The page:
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Disclosure of Confidential Information to Lawyer Serving as Foreclosure Trustee [2013 Formal Ethics Opinion 5]

In the absence of disclosure, an attorney may not later represent another party in a “substantially related matter” if the information the attorney received while previously acting as trustee is “material to the matter.”

View formal ethics opinion in full here

According to the facts of the inquiry, Lender has approached Lawyer’s Firm to serve as substitute trustee in relation to foreclosure proceedings against Borrower due to Borrower’s default.  Borrower is a limited liability company, and the member-manager of the company meets with Lawyer once Lawyer’s Firm is acting as the substitute trustee.  The member-manager is an unsophisticated consumer of legal services.  During the meeting with Lawyer, the member-manager discusses Borrower’s theory of the case, including reasons why Borrower believes it is not in default.

At no point in the course of the meeting did Lawyer explain to the member-manager his role as trustee or his relationship to Borrower or Lender.  Some time after the meeting, the foreclosure proceeding is dismissed.  At this point, litigation begins in superior court between Borrower and Lender, and a new substitute trustee is appointed.  The primary issue in the litigation is the same issue that was discussed in the meeting between Lawyer and Borrower’s member-manager (a meeting that occurred at a time when Lawyer’s Firm was still serving as substitute trustee).

Previously, the North Carolina State Bar adopted RPC 90, which ruled that “a lawyer who has as trustee initiated a foreclosure proceeding may resign as trustee after the foreclosure is contested and act as lender’s counsel.”  However, the instant opinion is distinguishable, as the attorney here apparently continued as trustee even after it was evident that the foreclosure would be contested.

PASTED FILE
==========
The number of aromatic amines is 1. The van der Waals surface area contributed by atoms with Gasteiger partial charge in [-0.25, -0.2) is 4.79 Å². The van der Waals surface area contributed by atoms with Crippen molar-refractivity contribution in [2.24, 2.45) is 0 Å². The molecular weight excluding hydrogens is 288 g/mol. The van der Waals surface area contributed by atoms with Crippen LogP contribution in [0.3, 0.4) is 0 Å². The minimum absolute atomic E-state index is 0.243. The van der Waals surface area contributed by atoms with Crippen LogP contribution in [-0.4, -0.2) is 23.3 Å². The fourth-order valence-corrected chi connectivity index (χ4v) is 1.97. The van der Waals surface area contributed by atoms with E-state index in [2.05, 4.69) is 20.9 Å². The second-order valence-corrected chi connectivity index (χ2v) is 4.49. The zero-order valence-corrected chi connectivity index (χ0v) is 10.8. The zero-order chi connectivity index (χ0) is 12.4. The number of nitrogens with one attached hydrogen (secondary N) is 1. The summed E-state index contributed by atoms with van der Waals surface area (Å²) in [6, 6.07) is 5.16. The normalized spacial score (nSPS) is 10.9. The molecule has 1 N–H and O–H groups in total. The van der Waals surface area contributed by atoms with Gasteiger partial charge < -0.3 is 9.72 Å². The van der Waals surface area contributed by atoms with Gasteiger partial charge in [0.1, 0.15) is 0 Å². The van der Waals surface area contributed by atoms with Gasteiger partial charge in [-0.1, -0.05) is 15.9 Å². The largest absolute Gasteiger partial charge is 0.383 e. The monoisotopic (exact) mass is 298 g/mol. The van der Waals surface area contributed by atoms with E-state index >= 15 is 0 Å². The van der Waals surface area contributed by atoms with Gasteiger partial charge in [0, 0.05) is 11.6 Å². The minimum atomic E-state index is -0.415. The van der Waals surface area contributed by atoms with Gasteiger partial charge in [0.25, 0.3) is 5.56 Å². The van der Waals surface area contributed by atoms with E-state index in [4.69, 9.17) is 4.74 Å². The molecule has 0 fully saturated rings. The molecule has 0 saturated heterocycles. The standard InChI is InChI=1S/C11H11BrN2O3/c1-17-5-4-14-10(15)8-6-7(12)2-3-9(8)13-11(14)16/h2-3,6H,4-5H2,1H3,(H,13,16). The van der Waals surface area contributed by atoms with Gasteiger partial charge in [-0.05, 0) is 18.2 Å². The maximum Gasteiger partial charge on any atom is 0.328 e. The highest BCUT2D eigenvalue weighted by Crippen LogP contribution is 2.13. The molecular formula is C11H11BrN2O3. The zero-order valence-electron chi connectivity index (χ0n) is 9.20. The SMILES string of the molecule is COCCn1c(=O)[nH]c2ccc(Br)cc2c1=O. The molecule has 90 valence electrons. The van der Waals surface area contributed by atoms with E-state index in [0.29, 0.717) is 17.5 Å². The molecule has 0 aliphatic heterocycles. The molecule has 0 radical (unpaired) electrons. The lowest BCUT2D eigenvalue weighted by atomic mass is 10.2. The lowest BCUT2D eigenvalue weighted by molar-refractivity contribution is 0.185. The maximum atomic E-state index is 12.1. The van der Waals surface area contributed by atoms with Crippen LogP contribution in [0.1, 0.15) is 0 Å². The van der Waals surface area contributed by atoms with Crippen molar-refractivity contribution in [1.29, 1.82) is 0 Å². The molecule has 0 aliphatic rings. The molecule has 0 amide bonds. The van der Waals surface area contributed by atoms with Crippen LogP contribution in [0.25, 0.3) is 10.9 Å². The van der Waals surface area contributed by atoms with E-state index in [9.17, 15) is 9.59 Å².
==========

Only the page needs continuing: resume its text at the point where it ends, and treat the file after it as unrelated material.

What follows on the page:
While serving as trustee, “[t]hat fiduciary relationship demands that the trustee be impartial to both the trustor and the beneficiary and, therefore, the trustee may not act as advocate for either against the other.”

However, there may be certain situations where the trustee’s role may be unclear.  Specifically, the drafters of 2013 Formal Ethics Opinion 5 were concerned with the vantage point of an unsophisticated, unrepresented party to a foreclosure.  Thus, this opinion rules that an attorney serving as trustee has a duty to explain the nature of the trustee’s relationship to both parties, including that:

(1) the trustee’s role is to ensure that the correct procedures are impartially followed in the prosecution of the foreclosure proceeding;
(2) the trustee does not represent either the lender or the borrower; and
(3) communications made by the lender or the borrower to the trustee will not be held in confidence and may be used or disclosed in subsequent actions between the lender and the borrower.

In the absence of such disclosures, an attorney may not later represent another party in a “substantially related matter” if the information the attorney received while previously acting as trustee is “material to the matter.”  “Such a practice would constitute conduct that is prejudicial to the administration of justice,” and thus violates Rule 8.4(d) of the North Carolina Rules of Professional Conduct.

However, an attorney may nevertheless represent another party, even in the absence of the disclosures required above, if the attorney obtains informed consent, confirmed in writing, from the affected party.

If you wish to respond or otherwise offer a guest contribution discussing this formal ethics opinion, please contact the ethics editor at culawobserver@email.campbell.edu.

Tripp Huffstetler, Senior Staff Writer
About Tripp Huffstetler, Senior Staff Writer (57 Articles)
Tripp Huffstetler served as the Senior Ethics Staff Writer for the Campbell Law Observer. He is originally from Cherryville, North Carolina. In 2011, Tripp graduated from the University of North Carolina at Chapel Hill with a bachelor’s degree in Philosophy as well as Political Science. During his undergraduate studies, Tripp spent summers assisting at a practice in his hometown of Cherryville. During law school he interned with the Hon. Kris Bailey, District Court Judge; Judge Paige Phillips, Wake County Magistrate; the Hon. Paul C. Ridgeway, Superior Court Judge; and the Wake County District Attorney's Office. He also assisted a local attorney in drafting a guide to interlocutory appeals, which will be published by the North Carolina Bar Association. Tripp graduated from Campbell Law School in May 2014.
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